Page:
Opposition heads vow to boycott final votes on overhaul; PM attacks ‘leftist’ media
Coalition to bring key judicial overhaul provision for first Knesset reading Monday; as legislation speeds ahead, Netanyahu calls for ‘talk’ to ‘try to reach agreements’
Carrie Keller-Lynn is a political and legal correspondent for The Times of Israel
Four of the Knesset’s opposition parties said on Monday that they will boycott final votes to pass the government’s judicial overhaul, currently expected before the end of the month.
In a joint statement following a meeting between Yair Lapid’s Yesh Atid, Benny Gantz’s National Unity, Avigdor Liberman’s Yisrael Beytenu and Merav Michaeli’s Labor party, the parties announced that they “will do everything to prevent the passing of the laws, but if God forbid we get to a third reading,” the final vote before a bill becomes a law, “we will not be a part of this and boycott the vote in the plenary.”
Netanyahu again called for dialogue, after spending most of his remarks before a Likud faction meeting railing against “biased” media outlets that criticize his coalition’s plan to upend judicial checks on political power.
The four opposition parties, who met without the opposition’s two Arab factions, stressed that they would not engage in dialogue without a legislative halt in order to not be a “fig leaf” for the process.
Netanyahu’s coalition continues to press its legislative pace, with two of the reform bills slated for first readings in the plenum on Monday, despite ten weeks of public protest against the judicial overhaul. Expected to easily advance, the bills will return to committee in preparation for their second and third readings, often conducted in rapid succession.
The four majority-Jewish opposition parties further clarified that, should President Isaac Herzog present a framework for negotiation on the planned reforms, they would discuss it directly with the president and not engage the coalition — unless their precondition to pause legislation is met.
“When the president’s outline is presented, we will be happy to address his proposal and we appreciate his efforts to reach negotiations,” the statement said, continuing that, “unity of the people begins with real dialogue and as long as there is no halt to legislation, talks are just a deception.”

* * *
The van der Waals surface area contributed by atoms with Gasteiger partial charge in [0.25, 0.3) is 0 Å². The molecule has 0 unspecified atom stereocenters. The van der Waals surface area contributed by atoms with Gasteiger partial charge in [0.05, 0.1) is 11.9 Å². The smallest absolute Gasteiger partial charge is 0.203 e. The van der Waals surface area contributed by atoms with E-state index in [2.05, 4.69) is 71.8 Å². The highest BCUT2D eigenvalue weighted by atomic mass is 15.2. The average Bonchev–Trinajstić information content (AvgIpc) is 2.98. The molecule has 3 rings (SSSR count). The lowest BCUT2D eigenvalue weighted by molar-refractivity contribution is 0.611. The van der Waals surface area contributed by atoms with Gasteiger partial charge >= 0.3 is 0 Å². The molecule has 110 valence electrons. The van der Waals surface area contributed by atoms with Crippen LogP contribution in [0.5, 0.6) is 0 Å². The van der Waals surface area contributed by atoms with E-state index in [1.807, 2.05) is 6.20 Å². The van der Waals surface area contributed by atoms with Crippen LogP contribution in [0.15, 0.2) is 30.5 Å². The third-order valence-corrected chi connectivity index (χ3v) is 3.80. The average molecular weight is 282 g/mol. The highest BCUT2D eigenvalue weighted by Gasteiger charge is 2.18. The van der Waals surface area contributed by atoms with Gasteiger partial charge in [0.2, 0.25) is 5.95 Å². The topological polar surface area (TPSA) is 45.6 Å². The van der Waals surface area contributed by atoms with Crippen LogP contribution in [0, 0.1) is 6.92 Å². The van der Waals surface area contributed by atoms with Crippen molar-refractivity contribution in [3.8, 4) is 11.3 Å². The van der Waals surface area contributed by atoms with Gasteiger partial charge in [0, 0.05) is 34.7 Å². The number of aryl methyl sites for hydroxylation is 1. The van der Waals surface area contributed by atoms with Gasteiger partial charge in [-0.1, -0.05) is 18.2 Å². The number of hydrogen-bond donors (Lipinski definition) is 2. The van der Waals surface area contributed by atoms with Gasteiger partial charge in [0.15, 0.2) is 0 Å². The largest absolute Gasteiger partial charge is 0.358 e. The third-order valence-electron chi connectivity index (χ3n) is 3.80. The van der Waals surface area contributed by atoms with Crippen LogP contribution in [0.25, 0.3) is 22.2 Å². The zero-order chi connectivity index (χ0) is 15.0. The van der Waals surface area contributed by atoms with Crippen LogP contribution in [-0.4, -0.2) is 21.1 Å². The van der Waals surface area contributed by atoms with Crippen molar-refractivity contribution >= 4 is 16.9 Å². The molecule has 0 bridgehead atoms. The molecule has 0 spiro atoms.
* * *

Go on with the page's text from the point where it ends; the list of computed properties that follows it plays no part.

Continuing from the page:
Herzog has become increasingly publicly critical of the reform, shifting in the past weeks from positioning himself as a facilitator for politician discussions to outright slamming the coalition’s proposal on Thursday as a non-starter that would portend disaster for Israel.
He is expected to present his framework in the coming days, and on Monday continued consultations with academics and legal figures.
A separate, outside team endeavoring to pitch a workable negotiation framework presented its proposal to the Knesset’s Constitution, Law and Justice Committee earlier on Monday. Legal scholar Yuval Elbashan, one of the framework’s backers, said he himself had trouble with some of its proposals. Constitution Committee head Simcha Rothman — who is leading the reform charge alongside Justice Minister Yariv Levin — said that “it could be a basis for negotiation,” but that the “gaps are large” between the proposal and the current set of bills.
While Netanyahu did nod to cross-Knesset and civil society calls to engage in dialogue between the coalition and opposition, noting that it is “the right thing to do is to talk, to try to reach agreements” and that he is “still not giving it up,” the premier focused the bulk of his Monday remarks to attacking reform critics.
Netanyahu blamed “leftist” and “biased” media for drumming up angst, telling reporters at the Likud’s faction meeting that Israel is “witnessing an unprecedented attack by biased media channels against the government, fully mobilized to serve opponents of the reform… disseminating fake news 24/7.”
“For the leftist media, those who refuse to serve are heroes,” he said. “For the leftist media, those who block roads… are freedom fighters.”